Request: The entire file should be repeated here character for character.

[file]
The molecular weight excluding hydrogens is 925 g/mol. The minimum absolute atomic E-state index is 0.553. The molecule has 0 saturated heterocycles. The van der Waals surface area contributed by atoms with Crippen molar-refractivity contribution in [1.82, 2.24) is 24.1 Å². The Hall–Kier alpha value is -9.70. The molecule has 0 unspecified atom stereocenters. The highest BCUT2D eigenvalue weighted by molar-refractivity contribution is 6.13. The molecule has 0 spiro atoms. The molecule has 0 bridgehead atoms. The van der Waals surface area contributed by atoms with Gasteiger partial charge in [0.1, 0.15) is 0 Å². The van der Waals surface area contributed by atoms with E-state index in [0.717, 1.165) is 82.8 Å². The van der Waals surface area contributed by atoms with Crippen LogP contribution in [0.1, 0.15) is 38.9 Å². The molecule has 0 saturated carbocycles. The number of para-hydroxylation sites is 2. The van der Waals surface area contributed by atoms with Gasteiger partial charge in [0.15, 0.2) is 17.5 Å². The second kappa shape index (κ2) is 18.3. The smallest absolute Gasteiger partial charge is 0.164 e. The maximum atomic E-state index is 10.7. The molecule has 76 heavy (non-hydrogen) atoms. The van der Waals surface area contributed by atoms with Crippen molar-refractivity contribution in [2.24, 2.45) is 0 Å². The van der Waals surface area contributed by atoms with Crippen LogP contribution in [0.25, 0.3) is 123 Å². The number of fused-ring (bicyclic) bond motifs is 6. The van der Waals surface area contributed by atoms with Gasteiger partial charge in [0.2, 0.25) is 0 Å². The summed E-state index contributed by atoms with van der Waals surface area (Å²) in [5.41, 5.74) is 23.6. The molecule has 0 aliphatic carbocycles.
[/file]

The molecular weight excluding hydrogens is 925 g/mol. The minimum absolute atomic E-state index is 0.553. The molecule has 0 saturated heterocycles. The van der Waals surface area contributed by atoms with Crippen molar-refractivity contribution in [1.82, 2.24) is 24.1 Å². The Hall–Kier alpha value is -9.70. The molecule has 0 unspecified atom stereocenters. The highest BCUT2D eigenvalue weighted by molar-refractivity contribution is 6.13. The molecule has 0 spiro atoms. The molecule has 0 bridgehead atoms. The van der Waals surface area contributed by atoms with Gasteiger partial charge in [0.1, 0.15) is 0 Å². The van der Waals surface area contributed by atoms with E-state index in [0.717, 1.165) is 82.8 Å². The van der Waals surface area contributed by atoms with Crippen LogP contribution in [0.1, 0.15) is 38.9 Å². The molecule has 0 saturated carbocycles. The number of para-hydroxylation sites is 2. The van der Waals surface area contributed by atoms with Gasteiger partial charge in [0.15, 0.2) is 17.5 Å². The second kappa shape index (κ2) is 18.3. The smallest absolute Gasteiger partial charge is 0.164 e. The maximum atomic E-state index is 10.7. The molecule has 76 heavy (non-hydrogen) atoms. The van der Waals surface area contributed by atoms with Crippen molar-refractivity contribution in [2.24, 2.45) is 0 Å². The van der Waals surface area contributed by atoms with Crippen LogP contribution in [0.25, 0.3) is 123 Å². The number of fused-ring (bicyclic) bond motifs is 6. The van der Waals surface area contributed by atoms with Gasteiger partial charge in [0.2, 0.25) is 0 Å². The summed E-state index contributed by atoms with van der Waals surface area (Å²) in [5.41, 5.74) is 23.6. The molecule has 0 aliphatic carbocycles.